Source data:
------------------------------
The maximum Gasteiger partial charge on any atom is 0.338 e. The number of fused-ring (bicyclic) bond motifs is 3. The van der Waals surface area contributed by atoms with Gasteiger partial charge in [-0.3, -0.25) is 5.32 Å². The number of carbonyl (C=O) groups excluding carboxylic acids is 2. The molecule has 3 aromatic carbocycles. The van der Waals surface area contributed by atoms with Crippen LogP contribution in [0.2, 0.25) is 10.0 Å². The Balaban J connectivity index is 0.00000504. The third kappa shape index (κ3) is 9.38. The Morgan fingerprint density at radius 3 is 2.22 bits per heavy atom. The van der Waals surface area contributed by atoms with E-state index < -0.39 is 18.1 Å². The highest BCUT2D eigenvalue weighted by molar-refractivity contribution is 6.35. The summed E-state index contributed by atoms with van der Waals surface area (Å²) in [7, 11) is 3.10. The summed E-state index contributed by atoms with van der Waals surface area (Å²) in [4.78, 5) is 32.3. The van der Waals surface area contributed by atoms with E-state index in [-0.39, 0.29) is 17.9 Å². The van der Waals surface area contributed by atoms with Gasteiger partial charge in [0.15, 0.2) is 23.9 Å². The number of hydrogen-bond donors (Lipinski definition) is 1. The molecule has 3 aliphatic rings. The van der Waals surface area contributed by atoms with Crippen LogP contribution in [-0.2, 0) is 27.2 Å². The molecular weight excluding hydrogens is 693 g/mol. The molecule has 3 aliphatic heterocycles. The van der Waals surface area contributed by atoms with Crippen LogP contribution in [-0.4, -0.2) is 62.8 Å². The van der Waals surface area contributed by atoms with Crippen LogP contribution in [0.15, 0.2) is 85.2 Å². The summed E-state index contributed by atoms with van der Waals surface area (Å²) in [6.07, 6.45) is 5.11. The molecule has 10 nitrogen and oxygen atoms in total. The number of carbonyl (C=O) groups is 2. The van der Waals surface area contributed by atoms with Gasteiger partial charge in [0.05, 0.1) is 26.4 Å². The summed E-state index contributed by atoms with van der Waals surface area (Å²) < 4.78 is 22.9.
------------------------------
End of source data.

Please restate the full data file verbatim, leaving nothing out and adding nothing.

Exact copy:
The maximum Gasteiger partial charge on any atom is 0.338 e. The number of fused-ring (bicyclic) bond motifs is 3. The van der Waals surface area contributed by atoms with Gasteiger partial charge in [-0.3, -0.25) is 5.32 Å². The number of carbonyl (C=O) groups excluding carboxylic acids is 2. The molecule has 3 aromatic carbocycles. The van der Waals surface area contributed by atoms with Crippen LogP contribution in [0.2, 0.25) is 10.0 Å². The Balaban J connectivity index is 0.00000504. The third kappa shape index (κ3) is 9.38. The Morgan fingerprint density at radius 3 is 2.22 bits per heavy atom. The van der Waals surface area contributed by atoms with E-state index < -0.39 is 18.1 Å². The highest BCUT2D eigenvalue weighted by molar-refractivity contribution is 6.35. The summed E-state index contributed by atoms with van der Waals surface area (Å²) in [7, 11) is 3.10. The summed E-state index contributed by atoms with van der Waals surface area (Å²) in [4.78, 5) is 32.3. The van der Waals surface area contributed by atoms with E-state index in [-0.39, 0.29) is 17.9 Å². The van der Waals surface area contributed by atoms with Gasteiger partial charge in [0.15, 0.2) is 23.9 Å². The number of hydrogen-bond donors (Lipinski definition) is 1. The molecule has 3 aliphatic rings. The van der Waals surface area contributed by atoms with Crippen LogP contribution in [-0.2, 0) is 27.2 Å². The molecular weight excluding hydrogens is 693 g/mol. The molecule has 3 aliphatic heterocycles. The van der Waals surface area contributed by atoms with Crippen LogP contribution in [-0.4, -0.2) is 62.8 Å². The van der Waals surface area contributed by atoms with Crippen LogP contribution in [0.15, 0.2) is 85.2 Å². The summed E-state index contributed by atoms with van der Waals surface area (Å²) in [6.07, 6.45) is 5.11. The molecule has 10 nitrogen and oxygen atoms in total. The number of carbonyl (C=O) groups is 2. The van der Waals surface area contributed by atoms with Gasteiger partial charge in [0.05, 0.1) is 26.4 Å². The summed E-state index contributed by atoms with van der Waals surface area (Å²) < 4.78 is 22.9.